Network surveillance will not improve information security

Ministry of Transport and Communications
Publication date 6.8.2014 16.01
News item
Krista Kiuru, Minister of Education and Communications of Finland (Photo: Finnish Government)
Krista Kiuru, Minister of Education and Communications of Finland (Photo: Finnish Government)

Finland will lose an important competitive asset if steps are taken to deliberately weaken our tight data protection.In the beginning of July the Finnish Ministry for Foreign Affairs and the Finnish Security Intelligence Service revealed more information about cyber espionage targeted at the Foreign Ministry. After this there has been a public debate about how to better protect against such cyber attacks in Finland.

Unfortunately the debate has again been marked by the security authorities' ambition for extensive network surveillance. The Ministry for Foreign Affairs aims to improve information security, and this only marginally links with the surveillance needs of the police and the Defence Forces.

Finland wants to be the leader in cyber security and digital economy. We want Finland's reputation to attract international investors now and in future. This competitive edge could easily be lost, if the current high standard in protection of privacy and confidential communications was deliberately lowered.

Cyber espionage targeted at the Foreign Ministry taught us that much more attention needs to be paid to information security. However, the power of Internet lies in its decentralised nature, which is also the most efficient way to develop information security.

The ability of both public and private organisations to keep their messages secret and detect possible irregularities in electronic communications must be improved. By means of more efficient information security the Foreign Ministry has already been able to deflect new cyber attacks.

Our current legislation provides every company and organisation with an opportunity to efficiently analyse outgoing network traffic and carry out other measures necessary to safeguard information security. So the problem in information security does not lie in legislation but in companies' and organisations' failure to make adequate use of the opportunities provided by law.

Finding a competent authority does not pose any difficulties either. The National Cyber Security Centre has been in operation under the Finnish Communications Regulatory Authority since the beginning of this year. Its responsibilities include preventing, detecting and solving information security breaches and informing of significant threats.

The Cyber Security Centre and the National Emergency Supply Agency have created a detection and warning system of information security breaches to protect companies and government authorities that are critical in terms of national security of supply.

It is exactly the development of the detection and warning system that should play an important role in efforts to better protect ourselves against cyber attacks and other information security threats.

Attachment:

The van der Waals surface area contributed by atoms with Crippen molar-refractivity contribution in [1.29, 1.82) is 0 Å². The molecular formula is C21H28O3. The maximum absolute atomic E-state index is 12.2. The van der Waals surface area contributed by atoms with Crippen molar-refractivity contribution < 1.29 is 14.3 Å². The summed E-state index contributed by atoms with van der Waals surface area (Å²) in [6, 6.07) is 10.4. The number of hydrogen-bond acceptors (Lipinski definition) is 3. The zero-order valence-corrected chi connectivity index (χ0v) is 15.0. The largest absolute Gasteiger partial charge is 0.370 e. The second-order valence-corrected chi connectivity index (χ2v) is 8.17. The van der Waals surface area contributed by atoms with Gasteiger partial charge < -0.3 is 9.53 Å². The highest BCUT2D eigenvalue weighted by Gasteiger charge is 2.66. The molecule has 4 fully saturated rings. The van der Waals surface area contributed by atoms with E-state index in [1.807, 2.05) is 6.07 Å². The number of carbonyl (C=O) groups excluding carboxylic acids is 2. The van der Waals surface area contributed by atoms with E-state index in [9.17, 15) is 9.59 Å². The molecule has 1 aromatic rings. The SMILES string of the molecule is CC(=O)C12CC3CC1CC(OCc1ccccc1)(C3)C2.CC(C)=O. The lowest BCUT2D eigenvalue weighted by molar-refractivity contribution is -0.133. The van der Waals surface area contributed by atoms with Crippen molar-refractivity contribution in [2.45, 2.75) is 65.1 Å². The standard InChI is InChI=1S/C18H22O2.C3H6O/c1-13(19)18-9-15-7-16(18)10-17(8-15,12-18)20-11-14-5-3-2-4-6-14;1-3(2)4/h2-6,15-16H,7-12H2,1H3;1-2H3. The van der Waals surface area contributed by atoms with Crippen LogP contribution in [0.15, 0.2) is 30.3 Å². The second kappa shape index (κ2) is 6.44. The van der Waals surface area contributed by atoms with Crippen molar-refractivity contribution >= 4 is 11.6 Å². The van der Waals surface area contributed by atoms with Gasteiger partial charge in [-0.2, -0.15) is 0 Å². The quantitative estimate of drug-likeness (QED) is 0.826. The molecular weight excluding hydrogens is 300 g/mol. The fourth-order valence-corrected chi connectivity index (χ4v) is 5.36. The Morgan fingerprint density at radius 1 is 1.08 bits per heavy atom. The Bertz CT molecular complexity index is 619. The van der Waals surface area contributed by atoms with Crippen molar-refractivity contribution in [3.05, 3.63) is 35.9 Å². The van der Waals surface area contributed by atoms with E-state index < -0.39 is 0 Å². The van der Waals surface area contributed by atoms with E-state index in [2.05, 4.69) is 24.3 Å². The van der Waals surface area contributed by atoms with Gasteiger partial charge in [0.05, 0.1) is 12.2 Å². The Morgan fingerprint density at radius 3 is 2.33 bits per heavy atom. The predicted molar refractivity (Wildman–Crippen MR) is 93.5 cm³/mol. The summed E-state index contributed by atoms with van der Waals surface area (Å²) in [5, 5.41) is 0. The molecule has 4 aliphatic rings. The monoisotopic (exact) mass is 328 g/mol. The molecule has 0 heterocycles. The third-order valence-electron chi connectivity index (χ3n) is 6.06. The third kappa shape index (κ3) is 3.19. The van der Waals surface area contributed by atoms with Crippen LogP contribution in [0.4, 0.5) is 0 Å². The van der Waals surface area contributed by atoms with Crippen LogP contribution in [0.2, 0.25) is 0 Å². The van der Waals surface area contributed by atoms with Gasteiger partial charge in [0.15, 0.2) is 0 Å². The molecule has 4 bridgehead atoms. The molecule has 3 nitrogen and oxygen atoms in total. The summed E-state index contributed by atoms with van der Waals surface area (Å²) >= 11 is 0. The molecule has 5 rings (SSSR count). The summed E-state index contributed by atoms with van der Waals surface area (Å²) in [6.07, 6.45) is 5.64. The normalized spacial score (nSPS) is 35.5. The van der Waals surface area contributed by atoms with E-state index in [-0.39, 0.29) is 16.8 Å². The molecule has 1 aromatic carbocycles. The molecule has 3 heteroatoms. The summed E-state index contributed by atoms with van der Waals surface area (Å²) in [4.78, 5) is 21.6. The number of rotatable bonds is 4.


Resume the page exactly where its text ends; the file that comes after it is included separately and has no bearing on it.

Network surveillance provides information, not information security. It seems that the development of the security authorities' surveillance mandate is more about acquiring new information by means of mass intelligence gathering than about information security or cyber security.

The Finnish Defence Forces say that they are only interested in information outside Finland, not in surveillance of Finnish Internet users. This is where network surveillance is of no help because its opportunities are limited to the Finnish borders. The Internet as a phenomenon is global but the data needs to travel through cables located inside Finnish borders if Finnish authorities were to have any control over it.

Furthermore, network surveillance is inefficient. After the revelations by Edward Snowden encryption of communications has significantly increased. It can be made so strong that no authorities in any country have enough resources to undo it.

When all major operators, such as states and large companies efficiently encrypt their communications, network surveillance could only cover communications between private people and small and medium-sized enterprises. And this is exactly the type of communications that security authorities say is of no interest to them. So I cannot but wonder to which purpose surveillance would actually be needed.

Cyber security will not be improved by introducing inefficient and outdated solutions. Finland's expertise and potential in the information security sector must not be wasted for the purpose of imitating others. Instead, we must firmly hold to those assets that our reputation as the model country of data protection has made possible.

Krista Kiuru
Minister of Education and Communications of Finland